What is the author trying to convey by making Watson and Holmes call each other by their last names?
Sherlock Holmes first appeared in 1887, coinciding with the late Victorian era in literature, and his adventures continued throughout the Edwardian era until 1927. The stories follow detective Sherlock Holmes and his companion Doctor Watson, who serves as the narrative voice.
It has been observed that although the two men are close friends, they address each other by their last names. The use of language emphasizes their class: thus, using the courteous appellation to address each other underlines the fact that they are, above all, companions and colleagues before friends. Moreover, it was a Victorian tradition that the higher classes show respect towards their peers by addressing them by their last names.
Some might argue that the idea of uniqueness can be seen in Holmes’ demeanor towards his surroundings and that the use of last names reveals his underlying personality. In the first short story published in 1891 A Scandal in Bohemia, Watson describes Holmes’ mind as “cold, precise but admirably balanced,” which would lead one to think of him as extremely focused in his work. This idea is furthered in the same short story, as he is said to be “deeply attracted by the study of crime” and “alternating week to week between cocaine and ambition.” Hence, Holmes is presented as a loner, who only follows his ambition, without allocating any time for emotional affectations.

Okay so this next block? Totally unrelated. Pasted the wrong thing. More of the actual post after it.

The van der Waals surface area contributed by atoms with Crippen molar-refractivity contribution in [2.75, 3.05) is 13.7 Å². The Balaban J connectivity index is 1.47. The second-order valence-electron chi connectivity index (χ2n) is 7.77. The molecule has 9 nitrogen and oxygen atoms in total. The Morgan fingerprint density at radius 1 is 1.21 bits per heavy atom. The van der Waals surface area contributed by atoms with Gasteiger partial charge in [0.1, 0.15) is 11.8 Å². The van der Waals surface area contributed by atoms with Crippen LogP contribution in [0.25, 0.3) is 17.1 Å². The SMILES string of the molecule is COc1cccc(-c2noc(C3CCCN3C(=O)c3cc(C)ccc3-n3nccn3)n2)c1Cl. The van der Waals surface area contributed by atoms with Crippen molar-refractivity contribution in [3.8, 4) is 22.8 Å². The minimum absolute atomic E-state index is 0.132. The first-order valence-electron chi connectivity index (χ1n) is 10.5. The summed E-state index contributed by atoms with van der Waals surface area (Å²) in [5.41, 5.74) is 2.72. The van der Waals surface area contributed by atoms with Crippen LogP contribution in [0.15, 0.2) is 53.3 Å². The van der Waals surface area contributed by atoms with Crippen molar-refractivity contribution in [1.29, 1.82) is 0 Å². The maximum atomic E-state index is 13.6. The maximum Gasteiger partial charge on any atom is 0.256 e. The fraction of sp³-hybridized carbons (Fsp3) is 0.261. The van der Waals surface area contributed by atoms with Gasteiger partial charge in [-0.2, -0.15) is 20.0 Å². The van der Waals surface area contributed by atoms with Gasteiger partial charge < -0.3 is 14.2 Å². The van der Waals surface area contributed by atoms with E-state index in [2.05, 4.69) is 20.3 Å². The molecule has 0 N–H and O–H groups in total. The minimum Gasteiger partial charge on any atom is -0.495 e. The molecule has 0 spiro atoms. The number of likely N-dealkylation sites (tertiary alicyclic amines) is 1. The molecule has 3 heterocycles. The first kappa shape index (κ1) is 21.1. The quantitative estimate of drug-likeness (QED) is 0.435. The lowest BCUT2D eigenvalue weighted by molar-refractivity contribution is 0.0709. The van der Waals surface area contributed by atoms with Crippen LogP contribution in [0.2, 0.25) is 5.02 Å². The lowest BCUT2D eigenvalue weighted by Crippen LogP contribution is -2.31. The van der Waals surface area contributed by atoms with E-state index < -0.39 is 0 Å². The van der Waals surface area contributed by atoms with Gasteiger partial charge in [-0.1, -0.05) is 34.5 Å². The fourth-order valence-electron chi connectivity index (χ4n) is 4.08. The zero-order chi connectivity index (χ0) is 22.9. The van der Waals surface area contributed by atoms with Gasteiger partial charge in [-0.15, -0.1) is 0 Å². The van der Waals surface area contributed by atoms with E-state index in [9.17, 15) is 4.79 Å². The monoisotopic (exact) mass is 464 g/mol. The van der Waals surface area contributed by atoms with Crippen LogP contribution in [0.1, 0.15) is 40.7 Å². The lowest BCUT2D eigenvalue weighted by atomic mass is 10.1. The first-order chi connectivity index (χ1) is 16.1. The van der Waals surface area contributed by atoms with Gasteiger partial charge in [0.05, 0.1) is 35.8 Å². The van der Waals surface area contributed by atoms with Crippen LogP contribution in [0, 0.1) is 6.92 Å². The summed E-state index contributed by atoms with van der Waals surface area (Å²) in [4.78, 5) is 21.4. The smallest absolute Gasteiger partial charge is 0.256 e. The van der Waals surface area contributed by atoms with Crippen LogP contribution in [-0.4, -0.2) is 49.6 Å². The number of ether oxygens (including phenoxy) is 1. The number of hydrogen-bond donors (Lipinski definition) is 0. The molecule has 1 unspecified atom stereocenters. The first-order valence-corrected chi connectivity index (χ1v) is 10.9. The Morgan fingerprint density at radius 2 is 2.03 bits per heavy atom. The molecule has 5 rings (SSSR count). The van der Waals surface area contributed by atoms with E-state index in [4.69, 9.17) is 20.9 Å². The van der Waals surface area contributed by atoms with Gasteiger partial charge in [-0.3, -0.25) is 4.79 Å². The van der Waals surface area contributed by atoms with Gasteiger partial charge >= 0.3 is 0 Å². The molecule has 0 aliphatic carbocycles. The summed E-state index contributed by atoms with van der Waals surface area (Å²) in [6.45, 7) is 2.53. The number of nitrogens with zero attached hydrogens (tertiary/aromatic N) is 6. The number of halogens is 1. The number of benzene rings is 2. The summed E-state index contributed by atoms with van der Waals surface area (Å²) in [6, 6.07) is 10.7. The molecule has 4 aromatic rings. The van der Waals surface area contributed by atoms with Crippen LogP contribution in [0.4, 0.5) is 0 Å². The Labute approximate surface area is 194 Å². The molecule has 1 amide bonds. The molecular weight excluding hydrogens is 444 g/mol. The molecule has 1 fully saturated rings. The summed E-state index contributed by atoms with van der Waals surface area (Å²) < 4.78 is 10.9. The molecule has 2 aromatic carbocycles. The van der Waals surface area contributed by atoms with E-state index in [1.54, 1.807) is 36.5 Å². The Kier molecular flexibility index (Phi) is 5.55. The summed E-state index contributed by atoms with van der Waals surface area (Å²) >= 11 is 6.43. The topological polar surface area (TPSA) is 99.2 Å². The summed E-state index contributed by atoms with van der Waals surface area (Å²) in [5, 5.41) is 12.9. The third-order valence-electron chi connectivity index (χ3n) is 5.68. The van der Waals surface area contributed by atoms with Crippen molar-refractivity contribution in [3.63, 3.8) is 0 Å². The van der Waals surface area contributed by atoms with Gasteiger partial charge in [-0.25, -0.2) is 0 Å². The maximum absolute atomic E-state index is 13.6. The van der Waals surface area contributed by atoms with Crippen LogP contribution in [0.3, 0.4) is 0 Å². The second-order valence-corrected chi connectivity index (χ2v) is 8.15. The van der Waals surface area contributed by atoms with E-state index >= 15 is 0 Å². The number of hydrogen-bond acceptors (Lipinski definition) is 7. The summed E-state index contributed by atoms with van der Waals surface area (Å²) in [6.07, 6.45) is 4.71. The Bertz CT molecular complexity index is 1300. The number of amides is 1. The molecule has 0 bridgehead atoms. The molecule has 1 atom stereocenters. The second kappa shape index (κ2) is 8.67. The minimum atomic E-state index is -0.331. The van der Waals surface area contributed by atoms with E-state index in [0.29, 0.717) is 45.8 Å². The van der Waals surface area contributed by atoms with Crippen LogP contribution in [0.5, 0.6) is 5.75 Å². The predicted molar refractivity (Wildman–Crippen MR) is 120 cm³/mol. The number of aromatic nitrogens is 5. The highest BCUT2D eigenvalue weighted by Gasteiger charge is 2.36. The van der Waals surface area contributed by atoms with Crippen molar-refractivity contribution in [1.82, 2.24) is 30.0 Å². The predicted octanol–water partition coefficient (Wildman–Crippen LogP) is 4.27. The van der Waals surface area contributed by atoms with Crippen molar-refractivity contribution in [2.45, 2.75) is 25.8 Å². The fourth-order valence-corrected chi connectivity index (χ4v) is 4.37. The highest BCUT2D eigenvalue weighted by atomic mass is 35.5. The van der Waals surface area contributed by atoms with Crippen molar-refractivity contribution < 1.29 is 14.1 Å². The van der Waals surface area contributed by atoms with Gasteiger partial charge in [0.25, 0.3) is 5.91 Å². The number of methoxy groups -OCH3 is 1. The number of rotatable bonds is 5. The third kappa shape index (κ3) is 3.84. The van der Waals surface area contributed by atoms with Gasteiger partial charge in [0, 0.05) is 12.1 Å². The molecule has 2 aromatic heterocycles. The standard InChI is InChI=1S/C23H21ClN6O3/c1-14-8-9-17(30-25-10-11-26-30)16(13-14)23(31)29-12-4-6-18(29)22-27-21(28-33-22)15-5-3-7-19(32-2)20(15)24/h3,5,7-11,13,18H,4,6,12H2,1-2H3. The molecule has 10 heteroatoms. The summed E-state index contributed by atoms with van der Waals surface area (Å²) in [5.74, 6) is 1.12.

Therefore, within his first moments, Sherlock Holmes is presented as an elusive, unreachable character. But he is also a product of his class; Sir Arthur Conan Doyle could like this have had no other intention than making the characters as realistic as possible within the given time frame.
“Social Rituals during the Victorian Era, Victorian Society, accessed March 20 2016, http://www.avictorian.com/social_rituals.html”
Brian A.Marsh, introduction to The Adventures of Sherlock Holmes by Sir Arthur Conan Doyle (Great Britain: The Folio Society,1958)
Sir Arthur Conan Doyle,”A Scandal In Bohemia” in The Adventures of Sherlock Holmes (Great Britain: The Folio Society,1958), 1-2